"Knigge!!" yelled a surprised Charlie Battery soldier as he recognized his fellow unit member that had been wounded last May and was evacuated back to the U.S.
Sgt. Brian Knigge was soon over taken by his fellow soldiers with hugs and hand shakes as the entire room erupted in applause for the wounded warrior.
According to a press release from the National Guard received by the Plain Talk Monday, Knigge, as well as approximately 20 other members from the South Dakota National Guard, arrived a day prior to welcome the unit home and ensure the demobilization process runs smoothly.
"Does anyone need to call home?" called Guard support team members as they passed out business and personal cell phones to soldiers to ensure anxiously awaiting families back home were informed of their safe arrival. The soldiers of Charlie Battery are back where they started nearly 16 months ago when it mobilized at Fort Dix but now for the purpose to complete the "demob" process and prepare for a homecoming in South Dakota currently scheduled for Saturday, Sept. 30.
While going through the "demob" process, the soldiers will finalize deployment issues related to their personnel records, finance, medical, health care coverage, equipment, and their benefits and services entitled to them as this nation's newest veterans.
The National Guard currently is finalizing details of the soldiers' return to the South Dakota. That information will be officially released as soon as possible. Check Friday's print edition of the Plain Talk, or look for updates as needed, at www.plaintalk.net.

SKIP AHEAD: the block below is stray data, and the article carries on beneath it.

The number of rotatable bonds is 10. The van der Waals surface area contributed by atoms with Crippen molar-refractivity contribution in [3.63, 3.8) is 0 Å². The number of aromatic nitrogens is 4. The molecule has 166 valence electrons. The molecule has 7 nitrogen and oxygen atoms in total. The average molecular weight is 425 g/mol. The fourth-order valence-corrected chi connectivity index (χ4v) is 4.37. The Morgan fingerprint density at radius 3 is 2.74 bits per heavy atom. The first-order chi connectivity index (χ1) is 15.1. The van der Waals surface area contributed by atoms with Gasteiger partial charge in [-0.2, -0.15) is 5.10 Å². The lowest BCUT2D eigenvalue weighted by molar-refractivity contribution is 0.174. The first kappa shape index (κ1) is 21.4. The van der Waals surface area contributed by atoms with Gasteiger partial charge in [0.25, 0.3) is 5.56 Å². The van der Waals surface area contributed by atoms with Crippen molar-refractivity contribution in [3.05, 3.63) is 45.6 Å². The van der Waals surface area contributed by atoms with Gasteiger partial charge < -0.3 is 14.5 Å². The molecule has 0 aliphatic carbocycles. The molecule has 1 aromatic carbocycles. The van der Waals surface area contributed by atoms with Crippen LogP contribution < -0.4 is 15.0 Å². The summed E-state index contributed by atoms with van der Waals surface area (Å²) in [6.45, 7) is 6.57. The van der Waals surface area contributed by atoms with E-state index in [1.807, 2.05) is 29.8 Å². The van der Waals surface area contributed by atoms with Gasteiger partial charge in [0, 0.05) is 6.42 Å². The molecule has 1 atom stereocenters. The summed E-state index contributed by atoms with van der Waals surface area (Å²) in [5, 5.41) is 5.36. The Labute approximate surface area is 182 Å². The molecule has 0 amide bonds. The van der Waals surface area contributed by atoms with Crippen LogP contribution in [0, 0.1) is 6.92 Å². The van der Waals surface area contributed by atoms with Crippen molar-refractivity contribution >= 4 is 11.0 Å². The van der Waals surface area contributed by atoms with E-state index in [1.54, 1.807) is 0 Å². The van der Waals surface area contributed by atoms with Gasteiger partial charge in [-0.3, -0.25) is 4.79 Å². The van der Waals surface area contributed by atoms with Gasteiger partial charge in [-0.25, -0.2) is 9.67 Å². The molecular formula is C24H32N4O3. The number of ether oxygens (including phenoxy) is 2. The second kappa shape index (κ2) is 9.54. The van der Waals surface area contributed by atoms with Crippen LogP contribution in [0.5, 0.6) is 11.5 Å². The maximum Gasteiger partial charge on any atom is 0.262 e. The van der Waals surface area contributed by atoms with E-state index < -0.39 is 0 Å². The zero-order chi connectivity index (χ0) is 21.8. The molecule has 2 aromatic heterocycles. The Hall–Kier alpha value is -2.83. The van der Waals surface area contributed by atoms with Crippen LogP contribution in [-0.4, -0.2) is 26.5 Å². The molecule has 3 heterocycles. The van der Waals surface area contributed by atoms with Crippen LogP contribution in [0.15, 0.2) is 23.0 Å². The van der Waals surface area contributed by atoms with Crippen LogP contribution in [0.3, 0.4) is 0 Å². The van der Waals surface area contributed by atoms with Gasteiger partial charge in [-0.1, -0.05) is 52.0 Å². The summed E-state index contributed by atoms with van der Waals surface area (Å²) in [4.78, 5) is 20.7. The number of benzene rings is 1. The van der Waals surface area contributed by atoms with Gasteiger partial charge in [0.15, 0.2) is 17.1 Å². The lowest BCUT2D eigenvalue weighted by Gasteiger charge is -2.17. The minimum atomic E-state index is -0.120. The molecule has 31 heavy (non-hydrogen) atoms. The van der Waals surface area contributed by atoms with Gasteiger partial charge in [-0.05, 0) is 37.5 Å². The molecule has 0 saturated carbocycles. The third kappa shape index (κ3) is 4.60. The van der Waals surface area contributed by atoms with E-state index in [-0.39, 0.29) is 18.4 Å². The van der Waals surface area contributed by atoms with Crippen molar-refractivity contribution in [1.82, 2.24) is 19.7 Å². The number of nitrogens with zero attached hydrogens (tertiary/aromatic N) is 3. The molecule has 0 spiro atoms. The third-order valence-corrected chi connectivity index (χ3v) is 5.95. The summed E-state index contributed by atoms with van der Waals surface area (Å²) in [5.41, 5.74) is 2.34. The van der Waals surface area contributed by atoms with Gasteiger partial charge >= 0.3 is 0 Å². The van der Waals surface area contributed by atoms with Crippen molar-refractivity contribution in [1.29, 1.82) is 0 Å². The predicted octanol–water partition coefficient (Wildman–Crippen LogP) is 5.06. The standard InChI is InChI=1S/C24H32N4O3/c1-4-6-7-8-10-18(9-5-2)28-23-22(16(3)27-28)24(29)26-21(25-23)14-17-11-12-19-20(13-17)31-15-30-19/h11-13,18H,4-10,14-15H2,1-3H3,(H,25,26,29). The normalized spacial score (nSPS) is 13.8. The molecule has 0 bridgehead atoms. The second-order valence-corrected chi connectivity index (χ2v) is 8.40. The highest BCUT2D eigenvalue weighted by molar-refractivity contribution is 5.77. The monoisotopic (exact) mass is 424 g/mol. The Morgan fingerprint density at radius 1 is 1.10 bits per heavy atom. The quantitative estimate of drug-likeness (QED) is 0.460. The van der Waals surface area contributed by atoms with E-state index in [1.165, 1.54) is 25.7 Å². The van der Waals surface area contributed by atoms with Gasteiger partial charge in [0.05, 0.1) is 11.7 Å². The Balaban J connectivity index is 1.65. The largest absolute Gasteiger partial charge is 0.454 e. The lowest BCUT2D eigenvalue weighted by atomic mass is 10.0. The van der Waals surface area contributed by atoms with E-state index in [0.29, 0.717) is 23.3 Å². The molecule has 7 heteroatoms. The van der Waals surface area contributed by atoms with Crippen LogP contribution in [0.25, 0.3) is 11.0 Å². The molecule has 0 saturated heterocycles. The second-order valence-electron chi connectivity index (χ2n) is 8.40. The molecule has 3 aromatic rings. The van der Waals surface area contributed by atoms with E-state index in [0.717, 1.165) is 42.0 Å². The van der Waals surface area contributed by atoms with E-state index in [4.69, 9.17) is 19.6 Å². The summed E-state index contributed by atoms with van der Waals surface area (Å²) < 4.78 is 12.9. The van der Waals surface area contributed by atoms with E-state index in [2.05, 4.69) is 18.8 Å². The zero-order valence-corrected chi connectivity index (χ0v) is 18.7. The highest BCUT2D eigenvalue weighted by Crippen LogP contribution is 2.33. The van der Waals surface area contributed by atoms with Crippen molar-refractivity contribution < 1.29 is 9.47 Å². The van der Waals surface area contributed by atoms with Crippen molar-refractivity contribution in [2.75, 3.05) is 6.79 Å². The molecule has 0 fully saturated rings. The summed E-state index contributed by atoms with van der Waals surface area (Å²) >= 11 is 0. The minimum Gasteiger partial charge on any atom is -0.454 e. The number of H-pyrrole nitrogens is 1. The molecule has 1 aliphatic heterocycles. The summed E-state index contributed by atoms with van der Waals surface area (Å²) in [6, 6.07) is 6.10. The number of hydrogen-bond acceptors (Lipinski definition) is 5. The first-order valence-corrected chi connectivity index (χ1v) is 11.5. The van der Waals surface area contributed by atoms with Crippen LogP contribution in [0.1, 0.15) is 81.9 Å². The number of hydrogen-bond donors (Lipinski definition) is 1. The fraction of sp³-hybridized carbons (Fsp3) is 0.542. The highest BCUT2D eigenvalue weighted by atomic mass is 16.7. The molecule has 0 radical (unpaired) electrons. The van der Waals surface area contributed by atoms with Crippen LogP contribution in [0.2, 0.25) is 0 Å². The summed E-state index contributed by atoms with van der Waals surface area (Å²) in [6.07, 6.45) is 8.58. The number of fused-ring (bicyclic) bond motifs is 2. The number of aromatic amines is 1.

Charlie Battery is a field artillery unit of the South Dakota Army National Guard – Battery C, 1st Battalion, 147th Field Artillery. Its headquarters is located in Yankton. About half of its members are made of members from Battery A in Mitchell and Battery B in Salem and Sioux Falls.
During its deployment, Charlie Battery lost four soldiers, with another two soldiers still recovering from injuries.
The troops were greeted Saturday by U.S. Rep. Stephanie Herseth (D-SD). As Charlie Battery landed on American soil, they acknowledged their fallen comrades. They include Staff Sgt. Greg Wagner, who died May 8, and Sgt. 1st Class Richard Schild, Staff Sgt. Daniel Cuka and Sgt. Allen Kokesh Jr. They died following a Dec. 4, 2005, incident with an improvised explosive device in southeast Baghdad.
Schild and Cuka died immediately, while Kokesh died as a result of those wounds Feb. 7.
Sgt. Corey Briest was wounded in the same incident and is recovering at a California hospital.
Throughout the past year, these South Dakota National Guard soldiers performed police transition team missions with the Iraqi Police. They conducted joint patrols that included route security and reconnaissance missions in eastern Baghdad, rescue and recovery missions, and convoy wrecker support missions within the capitol city and south into Kuwait. Personal security detachment missions were conducted all over Baghdad, as well as critical site security and convoy security missions throughout Baghdad.
The unit trained more than 1,000 Iraqi Police, creating stability in the southern and eastern strategic districts of Baghdad and enabled a district in the center of Baghdad to become the first to transition the responsibility of security to the Iraqi Police.